• Participant with current/active peptic ulcer disease or gastritis (hematocrit levels ≤35); anemia or thrombocytopenia (platelet count ≤120).
  • Participant who is currently treated with a medication that can increase the risk of myopathy and rhabdomyolysis such as Fluconazole, Ketoconazole, Colchicine, Daptomycin, Erythromycin, or immunosuppressants that alter statin levels.
  Contacts and Locations
Choosing to participate in a study is an important personal decision. Talk with your doctor and family members or friends about deciding to join a study. To learn more about this study, you or your doctor may contact the study research staff using the Contacts provided below. For general information, see Learn About Clinical Studies.

Please refer to this study by its ClinicalTrials.gov identifier: NCT01514682

Contacts
Contact: Jennifer Osing, MA 410-402-6060 josing@mprc.umaryland.edu

Locations
United States, Maryland
Maryland Psychiatric Research Center Recruiting
Baltimore, Maryland, United States, 21228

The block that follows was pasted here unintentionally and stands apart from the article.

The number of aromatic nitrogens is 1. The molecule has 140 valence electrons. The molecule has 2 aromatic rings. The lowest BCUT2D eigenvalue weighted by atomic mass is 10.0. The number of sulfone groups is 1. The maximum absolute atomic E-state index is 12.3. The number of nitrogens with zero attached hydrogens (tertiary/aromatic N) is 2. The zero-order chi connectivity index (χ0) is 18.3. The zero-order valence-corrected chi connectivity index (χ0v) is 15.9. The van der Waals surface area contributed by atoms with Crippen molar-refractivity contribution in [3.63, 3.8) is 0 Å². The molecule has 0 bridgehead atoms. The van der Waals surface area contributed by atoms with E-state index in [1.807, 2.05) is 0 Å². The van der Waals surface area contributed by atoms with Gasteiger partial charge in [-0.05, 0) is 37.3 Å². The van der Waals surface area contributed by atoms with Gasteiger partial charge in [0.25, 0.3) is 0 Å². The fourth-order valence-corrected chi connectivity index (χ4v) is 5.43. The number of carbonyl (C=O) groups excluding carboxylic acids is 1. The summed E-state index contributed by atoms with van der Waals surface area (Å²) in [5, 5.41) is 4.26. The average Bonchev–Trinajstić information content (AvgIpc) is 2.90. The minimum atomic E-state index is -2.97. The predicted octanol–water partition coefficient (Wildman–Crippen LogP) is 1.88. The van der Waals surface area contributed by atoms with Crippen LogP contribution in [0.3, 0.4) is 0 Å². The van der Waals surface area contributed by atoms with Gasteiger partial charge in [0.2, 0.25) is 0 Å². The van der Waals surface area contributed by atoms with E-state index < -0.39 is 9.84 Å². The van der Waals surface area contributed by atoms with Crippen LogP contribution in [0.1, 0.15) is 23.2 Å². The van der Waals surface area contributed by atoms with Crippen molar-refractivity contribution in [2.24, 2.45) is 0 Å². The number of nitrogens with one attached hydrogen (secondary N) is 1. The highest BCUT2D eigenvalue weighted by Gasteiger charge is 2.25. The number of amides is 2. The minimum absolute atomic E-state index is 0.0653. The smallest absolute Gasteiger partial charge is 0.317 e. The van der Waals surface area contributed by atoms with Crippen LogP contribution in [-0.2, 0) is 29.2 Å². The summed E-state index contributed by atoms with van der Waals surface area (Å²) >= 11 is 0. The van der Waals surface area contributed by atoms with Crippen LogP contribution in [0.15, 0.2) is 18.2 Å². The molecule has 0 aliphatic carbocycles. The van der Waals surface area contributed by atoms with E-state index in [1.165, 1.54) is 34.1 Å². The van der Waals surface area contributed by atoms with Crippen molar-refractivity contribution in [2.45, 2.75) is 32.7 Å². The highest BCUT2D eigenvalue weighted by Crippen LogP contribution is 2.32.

Contact: Christine Brown    410-402-7878    cbrown@mprc.umaryland.edu   
Contact: Jennifer Osing    410-402-6060    JOsing@mprc.umaryland.edu   
Principal Investigator: Robert W Buchanan, MD         
Principal Investigator: William T Carpenter, MD         
Sponsors and Collaborators
University of Maryland
Investigators
Principal Investigator: Robert W Buchanan, MD University of Maryland
Principal Investigator: William T Carpenter, MD University of Maryland
  More Information

No publications provided

Responsible Party: Robert W. Buchanan, M.D., Chief, Maryland Psychiatric Research Center, Outpatient Research Program, University of Maryland
ClinicalTrials.gov Identifier: NCT01514682     History of Changes
Other Study ID Numbers: 11T-002
Study First Received: January 12, 2012
Last Updated: November 5, 2014
Health Authority: United States: Institutional Review Board

Keywords provided by University of Maryland:
schizophrenia
anti-inflammatory
salsalate
statins
omega-3-fatty acids

Additional relevant MeSH terms:
Schizophrenia
Mental Disorders
Schizophrenia and Disorders with Psychotic Features
Anti-Inflammatory Agents
Pharmacologic Actions
Therapeutic Uses

ClinicalTrials.gov processed this record on November 20, 2014